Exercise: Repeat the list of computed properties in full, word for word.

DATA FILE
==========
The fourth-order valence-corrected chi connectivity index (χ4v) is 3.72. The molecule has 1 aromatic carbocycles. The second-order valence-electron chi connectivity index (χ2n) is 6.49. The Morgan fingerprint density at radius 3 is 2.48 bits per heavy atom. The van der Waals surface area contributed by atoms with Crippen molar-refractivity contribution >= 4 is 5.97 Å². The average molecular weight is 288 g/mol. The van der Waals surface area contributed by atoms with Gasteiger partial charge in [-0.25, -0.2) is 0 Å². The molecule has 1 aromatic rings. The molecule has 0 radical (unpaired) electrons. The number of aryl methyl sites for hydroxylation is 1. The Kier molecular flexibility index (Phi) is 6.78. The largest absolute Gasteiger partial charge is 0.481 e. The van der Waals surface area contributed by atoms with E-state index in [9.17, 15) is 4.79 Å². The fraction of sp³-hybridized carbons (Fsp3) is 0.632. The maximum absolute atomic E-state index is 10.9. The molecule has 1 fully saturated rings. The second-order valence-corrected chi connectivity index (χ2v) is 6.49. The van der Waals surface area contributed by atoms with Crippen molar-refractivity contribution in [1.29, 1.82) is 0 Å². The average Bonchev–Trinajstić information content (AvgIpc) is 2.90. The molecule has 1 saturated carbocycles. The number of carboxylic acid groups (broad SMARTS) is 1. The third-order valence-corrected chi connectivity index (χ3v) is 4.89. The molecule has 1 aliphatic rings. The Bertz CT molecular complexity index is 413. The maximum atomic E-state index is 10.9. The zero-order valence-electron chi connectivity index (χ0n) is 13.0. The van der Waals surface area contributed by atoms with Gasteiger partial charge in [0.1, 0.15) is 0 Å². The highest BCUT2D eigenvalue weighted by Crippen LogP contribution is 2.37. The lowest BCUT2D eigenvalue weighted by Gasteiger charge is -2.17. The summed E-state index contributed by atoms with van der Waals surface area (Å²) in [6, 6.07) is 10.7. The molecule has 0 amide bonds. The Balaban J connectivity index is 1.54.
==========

The fourth-order valence-corrected chi connectivity index (χ4v) is 3.72. The molecule has 1 aromatic carbocycles. The second-order valence-electron chi connectivity index (χ2n) is 6.49. The Morgan fingerprint density at radius 3 is 2.48 bits per heavy atom. The van der Waals surface area contributed by atoms with Crippen molar-refractivity contribution >= 4 is 5.97 Å². The average molecular weight is 288 g/mol. The van der Waals surface area contributed by atoms with Gasteiger partial charge in [-0.25, -0.2) is 0 Å². The molecule has 1 aromatic rings. The molecule has 0 radical (unpaired) electrons. The number of aryl methyl sites for hydroxylation is 1. The Kier molecular flexibility index (Phi) is 6.78. The largest absolute Gasteiger partial charge is 0.481 e. The van der Waals surface area contributed by atoms with E-state index in [9.17, 15) is 4.79 Å². The fraction of sp³-hybridized carbons (Fsp3) is 0.632. The maximum absolute atomic E-state index is 10.9. The molecule has 1 fully saturated rings. The second-order valence-corrected chi connectivity index (χ2v) is 6.49. The van der Waals surface area contributed by atoms with Crippen molar-refractivity contribution in [1.29, 1.82) is 0 Å². The average Bonchev–Trinajstić information content (AvgIpc) is 2.90. The molecule has 1 saturated carbocycles. The number of carboxylic acid groups (broad SMARTS) is 1. The third-order valence-corrected chi connectivity index (χ3v) is 4.89. The molecule has 1 aliphatic rings. The Bertz CT molecular complexity index is 413. The maximum atomic E-state index is 10.9. The zero-order valence-electron chi connectivity index (χ0n) is 13.0. The van der Waals surface area contributed by atoms with Gasteiger partial charge in [0.1, 0.15) is 0 Å². The highest BCUT2D eigenvalue weighted by Crippen LogP contribution is 2.37. The lowest BCUT2D eigenvalue weighted by Gasteiger charge is -2.17. The summed E-state index contributed by atoms with van der Waals surface area (Å²) in [6, 6.07) is 10.7. The molecule has 0 amide bonds. The Balaban J connectivity index is 1.54.